If my following Jesus out into the world means being mislabeled a heathen, was I up for it? I was experiencing feelings similar to sitcom character George Costanza when his worlds collided in Seinfeld, Episode 118 :
[Inside Jerry's apartment -- Jerry sits on the couch listening to George.]
GEORGE: Ah, you have no idea of the magnitude of this thing. If she is allowed to infiltrate this world, then George Costanza as you know him, Ceases to Exist! You see, right now, I have Relationship George, but there is also Independent George. That's the George you know, the George you grew up with — Movie George, Coffee shop George, Liar George, Bawdy George.
JERRY: I, I love that George.
GEORGE: Me Too! And he's Dying, Jerry! If Relationship George walks through this door, he will Kill Independent George! A George, divided against itself, Cannot Stand!
GEORGE: You're Killing Independent George! You know that, don't you?
George’s existential crisis had to do with a different kind of integrity issue. Not to get too Jungian about it, but he was maintaining two personas, living one reality around his friends and an entirely different reality in front of his girlfriend. This duplicity produces tension. Like a rubber band stretched taut around two poles that are slowly diverging, eventually something’s gotta give.
What different kinds of Pauls am I projecting? Husband Paul? Designer Paul? Contemplative Paul? Musician Paul? To some friends, like my amigo Jeff, I am simply ‘more progressive’ than he is. He’s voting for McCain, I’m voting for Obama. No big deal. In fact, because of this difference we sit around after a night of playing music together and have wonderful theological conversations wherein theories find currency, iron sharpens iron, and the deep roots of our friendship get watered. To many of my other friends and co-workers, I am simply ‘more conservative’ than they are. Again: no big deal. I might have a more provincial view of many issues, but maybe I learn something from them . And at the end of the day we’re both enriched.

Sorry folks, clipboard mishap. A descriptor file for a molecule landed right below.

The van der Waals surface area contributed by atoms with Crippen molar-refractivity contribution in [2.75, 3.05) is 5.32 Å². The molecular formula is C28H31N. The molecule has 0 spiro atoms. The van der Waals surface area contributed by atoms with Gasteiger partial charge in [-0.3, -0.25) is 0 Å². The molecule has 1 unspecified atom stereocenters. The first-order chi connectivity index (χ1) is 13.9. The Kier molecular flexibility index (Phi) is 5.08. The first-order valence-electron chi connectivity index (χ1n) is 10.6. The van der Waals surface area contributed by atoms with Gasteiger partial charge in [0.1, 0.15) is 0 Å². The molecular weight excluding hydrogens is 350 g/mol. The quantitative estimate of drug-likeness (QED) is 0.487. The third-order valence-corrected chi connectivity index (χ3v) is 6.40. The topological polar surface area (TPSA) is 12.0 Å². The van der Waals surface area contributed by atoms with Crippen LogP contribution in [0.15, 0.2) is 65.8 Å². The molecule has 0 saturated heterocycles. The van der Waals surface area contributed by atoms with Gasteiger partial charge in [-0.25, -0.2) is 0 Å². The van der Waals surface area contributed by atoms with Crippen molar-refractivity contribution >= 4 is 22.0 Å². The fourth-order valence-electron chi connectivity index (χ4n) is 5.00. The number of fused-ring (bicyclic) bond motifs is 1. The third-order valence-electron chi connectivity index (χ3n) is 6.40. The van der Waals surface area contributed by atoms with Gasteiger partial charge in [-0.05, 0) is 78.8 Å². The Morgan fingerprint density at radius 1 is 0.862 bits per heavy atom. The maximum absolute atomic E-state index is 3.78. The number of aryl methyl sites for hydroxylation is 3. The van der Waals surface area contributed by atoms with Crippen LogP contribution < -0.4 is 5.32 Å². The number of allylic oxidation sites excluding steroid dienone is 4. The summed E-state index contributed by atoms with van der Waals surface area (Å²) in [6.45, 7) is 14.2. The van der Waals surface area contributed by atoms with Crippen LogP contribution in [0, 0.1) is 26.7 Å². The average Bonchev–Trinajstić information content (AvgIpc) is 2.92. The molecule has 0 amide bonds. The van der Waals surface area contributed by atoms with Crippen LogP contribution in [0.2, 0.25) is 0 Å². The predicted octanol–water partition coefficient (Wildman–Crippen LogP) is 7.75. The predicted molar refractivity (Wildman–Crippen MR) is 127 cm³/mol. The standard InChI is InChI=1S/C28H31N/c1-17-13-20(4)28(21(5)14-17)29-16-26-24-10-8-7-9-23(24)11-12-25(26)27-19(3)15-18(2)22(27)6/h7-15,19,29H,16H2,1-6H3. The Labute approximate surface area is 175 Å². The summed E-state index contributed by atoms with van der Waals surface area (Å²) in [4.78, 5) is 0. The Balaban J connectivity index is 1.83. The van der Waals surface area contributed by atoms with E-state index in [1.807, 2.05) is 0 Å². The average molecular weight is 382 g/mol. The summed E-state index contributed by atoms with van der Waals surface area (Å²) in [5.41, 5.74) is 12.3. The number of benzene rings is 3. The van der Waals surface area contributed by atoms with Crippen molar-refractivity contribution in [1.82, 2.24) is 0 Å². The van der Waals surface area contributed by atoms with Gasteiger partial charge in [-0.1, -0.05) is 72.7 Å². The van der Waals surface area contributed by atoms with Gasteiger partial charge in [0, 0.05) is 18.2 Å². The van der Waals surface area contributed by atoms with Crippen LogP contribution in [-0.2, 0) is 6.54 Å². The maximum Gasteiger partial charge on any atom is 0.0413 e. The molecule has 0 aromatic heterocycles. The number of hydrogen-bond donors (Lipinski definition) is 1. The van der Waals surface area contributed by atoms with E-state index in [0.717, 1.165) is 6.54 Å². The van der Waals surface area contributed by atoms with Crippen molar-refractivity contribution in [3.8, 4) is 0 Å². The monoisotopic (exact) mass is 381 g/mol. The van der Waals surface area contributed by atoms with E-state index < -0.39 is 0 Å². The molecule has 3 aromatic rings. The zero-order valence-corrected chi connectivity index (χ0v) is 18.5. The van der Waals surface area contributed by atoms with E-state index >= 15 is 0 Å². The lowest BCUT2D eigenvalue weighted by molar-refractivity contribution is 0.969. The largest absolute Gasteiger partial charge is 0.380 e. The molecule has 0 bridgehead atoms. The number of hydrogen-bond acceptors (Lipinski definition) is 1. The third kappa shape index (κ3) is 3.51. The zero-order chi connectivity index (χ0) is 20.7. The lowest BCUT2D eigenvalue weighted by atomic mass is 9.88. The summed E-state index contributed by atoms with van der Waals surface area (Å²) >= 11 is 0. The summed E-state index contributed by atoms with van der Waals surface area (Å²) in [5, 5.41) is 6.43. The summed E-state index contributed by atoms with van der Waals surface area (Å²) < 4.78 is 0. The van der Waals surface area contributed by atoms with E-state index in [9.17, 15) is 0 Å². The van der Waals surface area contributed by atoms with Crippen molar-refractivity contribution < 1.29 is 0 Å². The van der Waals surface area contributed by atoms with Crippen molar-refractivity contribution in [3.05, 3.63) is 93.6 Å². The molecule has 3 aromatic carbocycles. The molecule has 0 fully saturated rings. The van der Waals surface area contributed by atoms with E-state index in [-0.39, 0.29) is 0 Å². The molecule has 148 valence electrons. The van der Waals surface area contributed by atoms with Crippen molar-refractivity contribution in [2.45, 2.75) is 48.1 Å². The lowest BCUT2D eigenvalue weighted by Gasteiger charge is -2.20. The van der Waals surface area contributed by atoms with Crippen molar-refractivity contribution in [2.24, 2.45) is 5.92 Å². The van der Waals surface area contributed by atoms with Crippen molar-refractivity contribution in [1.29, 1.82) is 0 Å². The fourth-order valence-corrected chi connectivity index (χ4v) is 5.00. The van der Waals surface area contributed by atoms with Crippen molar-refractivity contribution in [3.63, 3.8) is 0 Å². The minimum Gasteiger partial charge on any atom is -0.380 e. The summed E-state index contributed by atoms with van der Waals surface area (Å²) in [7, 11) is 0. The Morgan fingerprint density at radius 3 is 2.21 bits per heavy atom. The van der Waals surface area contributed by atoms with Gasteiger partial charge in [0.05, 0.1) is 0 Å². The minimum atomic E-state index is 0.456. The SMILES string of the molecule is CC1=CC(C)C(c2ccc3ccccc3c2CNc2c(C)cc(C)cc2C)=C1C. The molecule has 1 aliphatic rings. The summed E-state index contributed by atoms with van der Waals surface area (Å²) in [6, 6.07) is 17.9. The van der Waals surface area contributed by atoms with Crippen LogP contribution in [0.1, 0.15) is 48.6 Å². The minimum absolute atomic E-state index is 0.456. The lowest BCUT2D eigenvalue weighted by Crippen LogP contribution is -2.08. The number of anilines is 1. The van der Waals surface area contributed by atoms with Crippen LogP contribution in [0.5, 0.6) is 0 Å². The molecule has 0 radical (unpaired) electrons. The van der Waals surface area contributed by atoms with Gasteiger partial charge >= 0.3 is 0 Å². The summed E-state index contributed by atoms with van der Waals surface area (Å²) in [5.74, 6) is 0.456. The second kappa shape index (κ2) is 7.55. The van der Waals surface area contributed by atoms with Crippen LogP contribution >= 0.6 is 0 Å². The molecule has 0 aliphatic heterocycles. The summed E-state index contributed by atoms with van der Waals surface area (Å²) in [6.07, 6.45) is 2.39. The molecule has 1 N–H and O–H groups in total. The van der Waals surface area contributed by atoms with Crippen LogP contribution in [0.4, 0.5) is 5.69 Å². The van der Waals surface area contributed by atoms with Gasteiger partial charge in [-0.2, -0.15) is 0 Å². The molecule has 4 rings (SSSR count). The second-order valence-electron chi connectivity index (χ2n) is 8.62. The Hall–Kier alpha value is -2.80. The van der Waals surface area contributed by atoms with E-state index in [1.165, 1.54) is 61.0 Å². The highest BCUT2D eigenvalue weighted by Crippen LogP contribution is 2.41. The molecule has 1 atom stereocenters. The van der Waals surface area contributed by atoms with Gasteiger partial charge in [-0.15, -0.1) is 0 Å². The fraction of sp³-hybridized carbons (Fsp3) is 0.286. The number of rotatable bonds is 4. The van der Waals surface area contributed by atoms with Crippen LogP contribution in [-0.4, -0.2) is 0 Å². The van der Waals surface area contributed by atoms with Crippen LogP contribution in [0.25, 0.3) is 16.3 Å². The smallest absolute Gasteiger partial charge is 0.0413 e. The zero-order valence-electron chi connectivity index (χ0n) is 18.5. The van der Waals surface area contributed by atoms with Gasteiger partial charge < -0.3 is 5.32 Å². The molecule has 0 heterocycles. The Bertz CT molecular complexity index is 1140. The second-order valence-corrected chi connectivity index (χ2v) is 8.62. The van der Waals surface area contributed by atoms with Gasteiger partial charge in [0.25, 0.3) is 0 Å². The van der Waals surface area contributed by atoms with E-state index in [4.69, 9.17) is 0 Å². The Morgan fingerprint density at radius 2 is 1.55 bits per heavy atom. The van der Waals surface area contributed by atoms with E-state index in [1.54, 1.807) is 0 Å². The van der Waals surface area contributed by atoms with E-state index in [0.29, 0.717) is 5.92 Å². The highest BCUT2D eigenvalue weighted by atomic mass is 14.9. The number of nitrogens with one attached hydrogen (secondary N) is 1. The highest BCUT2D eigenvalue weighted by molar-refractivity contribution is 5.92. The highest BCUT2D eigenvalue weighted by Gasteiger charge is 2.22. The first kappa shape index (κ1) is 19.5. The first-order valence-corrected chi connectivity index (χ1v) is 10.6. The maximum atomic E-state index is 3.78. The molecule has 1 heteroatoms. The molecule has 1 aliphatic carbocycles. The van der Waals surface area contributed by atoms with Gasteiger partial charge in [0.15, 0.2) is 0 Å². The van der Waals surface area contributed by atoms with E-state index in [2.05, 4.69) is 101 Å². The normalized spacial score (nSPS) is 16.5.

I’m growing increasingly tired of keeping up appearances. I’m going to do what I can to peel back the veneer and truly be me. This might be a little rough at times for all of us. If you’re right of center and need to call me a liberal so that I fit more easily into your worldview, so be it. I won’t be offended. If you’re left of center and need to distance yourself from me because I’m not progressive enough with you on all your issues, so be it. I won’t be moved on some things.
Let’s circle this back around to soupablog and its next thousand posts. What’s that gonna look like? I wouldn’t expect too much to change. Hopefully the next 1,000 will be full of creativity and wit and observations.